Book Review: The Great Road Climbs of the Southern Alps

To relax with a book, perchance to dream. To rest one’s legs on an ottoman, curl up with a recovery shake, and flip though pages that allow you to transport yourself into a waking fantasy. This is the place to bathe in The Rapha Guide to The Great Road Climbs of the Southern Alps by Graeme Fife photography by Pete Drinkell. We’d recommend the hot tub, but it would be hard to relax with this book while water bubbles around us, or the massage table, but there it’s best to just drink in the muscle kneading.

The title is dry to the point of academic. It almost reads like a textbook for an introductory-level course of road cycling. But the title also lends an authoritative air to the work, which is certainly what Rapha, the publisher, intended.

The book is an epic episodic work. It seeks to detail all the great road climbs of the Southern Alps. By great, they aren’t just referring to cols that featured in races, but mountains that are worth ascending just for the view or experience. The tome balances photos with text.

This is the second book in a series of Rapha Guides. The first being The Great Road Climbs of the Pyrenees, also by Graeme Fife.

Much like Rapha’s other books, this one strives for immortality. The pictures are almost entirely devoid of obvious temporal elements like bicycles, cars, or people. Most of the building structures that appear could be hundreds of years old. About the only thing we have to go on for speculating the date of the images is the road surface and paint markings. You see plenty of flora and pavement and valleys and peaks, some road signs, some houses. It’s not hard to imagine that what we’re looking at was shot yesterday, last year, possibly one hundred years ago, if it weren’t for the color photography.

The organizational principle of the book is very much a classic outline. The introductory section explains the area in geologic, historic, and practical detail, information you need for appreciating the rest of the book. The book is then arranged into seven parts, each detailing a range within the Southern Alps. Each section opens with a page of text, then a hand-drawn map followed by a batch of photos followed by descriptions of the great climbs in the range followed by another batch of photos. The end papers include acknowledgements, translations of terms for bike parts, and an index.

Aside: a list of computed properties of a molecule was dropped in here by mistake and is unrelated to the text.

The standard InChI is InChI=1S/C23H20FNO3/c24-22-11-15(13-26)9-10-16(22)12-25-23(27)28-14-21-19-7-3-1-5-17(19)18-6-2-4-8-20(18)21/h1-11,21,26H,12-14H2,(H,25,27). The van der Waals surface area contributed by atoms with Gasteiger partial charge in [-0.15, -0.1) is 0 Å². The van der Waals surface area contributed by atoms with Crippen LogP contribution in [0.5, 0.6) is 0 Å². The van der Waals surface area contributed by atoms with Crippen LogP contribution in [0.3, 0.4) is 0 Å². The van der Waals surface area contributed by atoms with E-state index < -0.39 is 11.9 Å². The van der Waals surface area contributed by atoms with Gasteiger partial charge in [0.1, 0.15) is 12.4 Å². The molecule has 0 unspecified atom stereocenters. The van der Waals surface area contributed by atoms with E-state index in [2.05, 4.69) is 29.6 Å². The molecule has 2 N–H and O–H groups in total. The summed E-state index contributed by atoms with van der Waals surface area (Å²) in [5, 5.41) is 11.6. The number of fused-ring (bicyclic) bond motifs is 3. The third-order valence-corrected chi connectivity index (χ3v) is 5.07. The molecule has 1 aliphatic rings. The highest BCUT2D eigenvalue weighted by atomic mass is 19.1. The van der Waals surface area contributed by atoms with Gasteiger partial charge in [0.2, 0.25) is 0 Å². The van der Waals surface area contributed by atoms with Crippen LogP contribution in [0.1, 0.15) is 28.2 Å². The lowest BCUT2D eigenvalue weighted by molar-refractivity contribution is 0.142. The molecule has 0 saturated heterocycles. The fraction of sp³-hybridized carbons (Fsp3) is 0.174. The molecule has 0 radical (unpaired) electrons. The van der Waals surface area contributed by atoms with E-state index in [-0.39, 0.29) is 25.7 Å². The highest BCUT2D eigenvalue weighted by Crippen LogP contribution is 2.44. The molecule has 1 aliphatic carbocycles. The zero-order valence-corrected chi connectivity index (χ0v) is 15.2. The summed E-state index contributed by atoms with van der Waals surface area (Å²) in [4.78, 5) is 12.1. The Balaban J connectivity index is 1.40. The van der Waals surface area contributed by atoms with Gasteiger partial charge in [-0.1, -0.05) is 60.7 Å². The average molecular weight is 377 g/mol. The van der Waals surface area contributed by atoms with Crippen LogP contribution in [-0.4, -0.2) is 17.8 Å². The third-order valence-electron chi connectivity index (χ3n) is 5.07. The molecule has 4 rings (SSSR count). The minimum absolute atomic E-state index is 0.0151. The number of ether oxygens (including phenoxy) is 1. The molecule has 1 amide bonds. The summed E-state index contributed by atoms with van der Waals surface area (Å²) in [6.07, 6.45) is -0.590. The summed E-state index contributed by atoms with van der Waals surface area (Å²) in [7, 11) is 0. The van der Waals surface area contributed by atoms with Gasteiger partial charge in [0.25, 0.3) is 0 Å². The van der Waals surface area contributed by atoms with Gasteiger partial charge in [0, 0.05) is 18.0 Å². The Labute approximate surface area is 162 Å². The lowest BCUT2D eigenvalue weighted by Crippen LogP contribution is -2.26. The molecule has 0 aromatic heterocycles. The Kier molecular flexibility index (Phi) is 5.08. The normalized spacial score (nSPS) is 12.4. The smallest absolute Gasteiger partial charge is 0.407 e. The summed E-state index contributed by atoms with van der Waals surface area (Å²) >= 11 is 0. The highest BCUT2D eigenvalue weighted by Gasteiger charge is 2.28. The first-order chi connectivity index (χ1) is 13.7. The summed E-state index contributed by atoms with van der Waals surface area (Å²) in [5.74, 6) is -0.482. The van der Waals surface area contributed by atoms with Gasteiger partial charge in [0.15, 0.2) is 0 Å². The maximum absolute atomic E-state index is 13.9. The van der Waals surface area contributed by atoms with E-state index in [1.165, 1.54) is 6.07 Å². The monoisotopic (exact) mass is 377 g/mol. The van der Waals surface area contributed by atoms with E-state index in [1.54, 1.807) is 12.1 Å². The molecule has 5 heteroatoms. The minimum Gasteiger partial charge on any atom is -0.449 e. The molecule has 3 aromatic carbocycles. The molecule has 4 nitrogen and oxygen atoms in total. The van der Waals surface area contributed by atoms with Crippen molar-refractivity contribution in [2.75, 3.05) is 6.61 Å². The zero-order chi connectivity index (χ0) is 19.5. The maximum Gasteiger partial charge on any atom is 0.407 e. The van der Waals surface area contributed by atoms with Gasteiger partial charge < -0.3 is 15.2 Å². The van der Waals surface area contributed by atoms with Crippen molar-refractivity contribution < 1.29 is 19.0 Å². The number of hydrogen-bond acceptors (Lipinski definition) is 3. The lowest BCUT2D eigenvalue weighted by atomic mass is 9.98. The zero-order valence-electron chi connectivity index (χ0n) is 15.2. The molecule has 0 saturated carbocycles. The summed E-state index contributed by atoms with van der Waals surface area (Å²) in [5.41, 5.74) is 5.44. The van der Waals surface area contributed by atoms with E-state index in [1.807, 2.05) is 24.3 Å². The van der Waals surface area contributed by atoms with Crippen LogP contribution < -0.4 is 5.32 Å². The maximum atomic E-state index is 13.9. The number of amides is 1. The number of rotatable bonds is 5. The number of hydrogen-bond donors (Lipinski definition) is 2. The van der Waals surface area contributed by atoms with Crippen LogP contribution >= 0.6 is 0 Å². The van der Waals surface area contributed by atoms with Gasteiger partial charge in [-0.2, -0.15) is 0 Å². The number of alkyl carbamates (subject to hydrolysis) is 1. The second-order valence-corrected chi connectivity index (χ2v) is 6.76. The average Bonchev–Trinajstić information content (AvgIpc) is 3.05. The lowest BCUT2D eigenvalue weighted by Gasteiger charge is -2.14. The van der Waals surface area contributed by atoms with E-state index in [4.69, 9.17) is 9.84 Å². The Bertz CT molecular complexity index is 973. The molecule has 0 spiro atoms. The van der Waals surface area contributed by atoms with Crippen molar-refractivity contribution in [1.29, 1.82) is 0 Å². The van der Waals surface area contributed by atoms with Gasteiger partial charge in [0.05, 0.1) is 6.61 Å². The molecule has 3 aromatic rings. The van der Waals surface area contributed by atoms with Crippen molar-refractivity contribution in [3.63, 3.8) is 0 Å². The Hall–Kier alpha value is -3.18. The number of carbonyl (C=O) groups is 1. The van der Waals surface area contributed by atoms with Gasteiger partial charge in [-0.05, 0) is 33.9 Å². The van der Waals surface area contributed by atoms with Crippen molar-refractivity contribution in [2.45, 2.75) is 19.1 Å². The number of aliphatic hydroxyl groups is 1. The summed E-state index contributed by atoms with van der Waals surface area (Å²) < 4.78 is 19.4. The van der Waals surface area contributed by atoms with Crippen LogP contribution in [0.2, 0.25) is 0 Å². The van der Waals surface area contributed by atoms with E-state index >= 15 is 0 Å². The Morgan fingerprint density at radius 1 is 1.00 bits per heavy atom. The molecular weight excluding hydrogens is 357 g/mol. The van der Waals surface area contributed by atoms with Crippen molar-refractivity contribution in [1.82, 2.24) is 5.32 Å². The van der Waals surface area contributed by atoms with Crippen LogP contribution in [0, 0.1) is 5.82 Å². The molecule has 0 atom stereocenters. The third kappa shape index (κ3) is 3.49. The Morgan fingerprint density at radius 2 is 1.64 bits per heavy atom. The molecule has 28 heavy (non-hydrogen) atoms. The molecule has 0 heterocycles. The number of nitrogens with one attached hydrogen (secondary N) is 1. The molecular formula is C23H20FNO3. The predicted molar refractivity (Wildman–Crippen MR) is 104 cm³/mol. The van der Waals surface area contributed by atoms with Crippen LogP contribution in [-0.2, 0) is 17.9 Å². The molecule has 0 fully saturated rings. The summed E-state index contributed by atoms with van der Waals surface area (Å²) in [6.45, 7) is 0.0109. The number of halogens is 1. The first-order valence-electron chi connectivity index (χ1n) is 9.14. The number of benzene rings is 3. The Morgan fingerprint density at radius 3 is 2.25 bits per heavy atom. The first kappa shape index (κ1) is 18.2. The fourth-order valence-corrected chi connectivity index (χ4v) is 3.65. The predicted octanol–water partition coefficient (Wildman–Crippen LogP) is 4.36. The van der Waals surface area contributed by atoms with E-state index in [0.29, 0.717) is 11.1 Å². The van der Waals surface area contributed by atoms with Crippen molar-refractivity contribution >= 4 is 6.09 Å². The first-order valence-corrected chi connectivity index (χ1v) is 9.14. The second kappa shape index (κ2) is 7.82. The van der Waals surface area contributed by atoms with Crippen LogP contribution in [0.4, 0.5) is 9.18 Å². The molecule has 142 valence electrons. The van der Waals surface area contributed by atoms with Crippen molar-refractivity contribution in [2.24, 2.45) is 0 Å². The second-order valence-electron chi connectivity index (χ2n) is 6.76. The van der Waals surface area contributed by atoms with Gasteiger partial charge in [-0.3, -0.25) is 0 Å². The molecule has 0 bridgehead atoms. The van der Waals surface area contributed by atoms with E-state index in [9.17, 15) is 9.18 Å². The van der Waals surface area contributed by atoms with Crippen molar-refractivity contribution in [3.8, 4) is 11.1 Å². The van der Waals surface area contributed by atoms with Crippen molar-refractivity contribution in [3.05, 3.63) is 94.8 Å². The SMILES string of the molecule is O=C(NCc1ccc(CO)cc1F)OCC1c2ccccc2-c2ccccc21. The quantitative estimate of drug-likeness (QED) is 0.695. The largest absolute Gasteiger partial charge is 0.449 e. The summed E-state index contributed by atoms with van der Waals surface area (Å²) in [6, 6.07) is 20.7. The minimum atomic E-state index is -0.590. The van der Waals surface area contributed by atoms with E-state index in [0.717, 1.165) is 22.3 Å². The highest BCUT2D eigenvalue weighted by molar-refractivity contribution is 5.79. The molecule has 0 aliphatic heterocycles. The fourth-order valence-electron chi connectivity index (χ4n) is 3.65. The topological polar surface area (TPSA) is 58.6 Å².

There are no fewer than five climbs detailed in each section. Most sections also have short chapters on events that transpired on one or more of the climbs in the range being detailed. Many of the descriptions of climbs are also accompanied by a profile. “The End of the Cannibal” fittingly comes right after the section describing the climb of Pra Loup. In the Lauzes section, there’s a postscript called “A Word on Astronomy,” discussing the Flemish astronomer Wendelin because there’s a stele commemorating the man on a climb in Lauzes.

We started this book by flipping through the pictures. We love them, though they’re not particularly warm or inviting by conventional standards. Mostly, they capture empty roads on mountains or in valleys. Most of the images likewise feel like they were taken on cool, overcast days. It reminds us of hitting the road early, whether in a car to get to a far-away race, or riding out early to get a long, long day in the saddle. It also reminds us of having to race home before dark. Days when you need a base layer, arm warmers, and a vest. Exciting days. Inviting, but challenging.